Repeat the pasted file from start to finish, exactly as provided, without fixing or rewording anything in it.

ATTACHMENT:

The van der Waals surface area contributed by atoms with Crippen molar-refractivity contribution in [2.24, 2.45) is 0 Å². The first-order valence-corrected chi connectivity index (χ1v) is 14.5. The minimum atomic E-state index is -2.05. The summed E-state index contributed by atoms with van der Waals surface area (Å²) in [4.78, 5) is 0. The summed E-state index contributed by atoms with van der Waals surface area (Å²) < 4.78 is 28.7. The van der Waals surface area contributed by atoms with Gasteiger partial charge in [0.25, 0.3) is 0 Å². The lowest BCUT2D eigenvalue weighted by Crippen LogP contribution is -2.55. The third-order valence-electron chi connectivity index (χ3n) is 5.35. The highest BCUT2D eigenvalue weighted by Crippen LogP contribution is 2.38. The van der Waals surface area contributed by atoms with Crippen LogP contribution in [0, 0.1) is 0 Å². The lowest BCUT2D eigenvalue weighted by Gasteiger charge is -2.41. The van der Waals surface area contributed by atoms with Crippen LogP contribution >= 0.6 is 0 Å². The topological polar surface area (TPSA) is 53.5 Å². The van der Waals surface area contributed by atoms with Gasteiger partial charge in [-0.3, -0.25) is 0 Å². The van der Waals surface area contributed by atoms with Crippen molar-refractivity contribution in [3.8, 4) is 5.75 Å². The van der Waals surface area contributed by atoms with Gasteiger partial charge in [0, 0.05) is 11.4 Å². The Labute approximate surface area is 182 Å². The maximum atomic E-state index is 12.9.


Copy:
The van der Waals surface area contributed by atoms with Crippen molar-refractivity contribution in [2.24, 2.45) is 0 Å². The first-order valence-corrected chi connectivity index (χ1v) is 14.5. The minimum atomic E-state index is -2.05. The summed E-state index contributed by atoms with van der Waals surface area (Å²) in [4.78, 5) is 0. The summed E-state index contributed by atoms with van der Waals surface area (Å²) < 4.78 is 28.7. The van der Waals surface area contributed by atoms with Gasteiger partial charge in [0.25, 0.3) is 0 Å². The lowest BCUT2D eigenvalue weighted by Crippen LogP contribution is -2.55. The third-order valence-electron chi connectivity index (χ3n) is 5.35. The highest BCUT2D eigenvalue weighted by Crippen LogP contribution is 2.38. The van der Waals surface area contributed by atoms with Crippen LogP contribution in [0, 0.1) is 0 Å². The lowest BCUT2D eigenvalue weighted by Gasteiger charge is -2.41. The van der Waals surface area contributed by atoms with Crippen LogP contribution >= 0.6 is 0 Å². The topological polar surface area (TPSA) is 53.5 Å². The van der Waals surface area contributed by atoms with Gasteiger partial charge in [-0.3, -0.25) is 0 Å². The van der Waals surface area contributed by atoms with Crippen molar-refractivity contribution in [3.8, 4) is 5.75 Å². The van der Waals surface area contributed by atoms with Gasteiger partial charge in [0, 0.05) is 11.4 Å². The Labute approximate surface area is 182 Å². The maximum atomic E-state index is 12.9.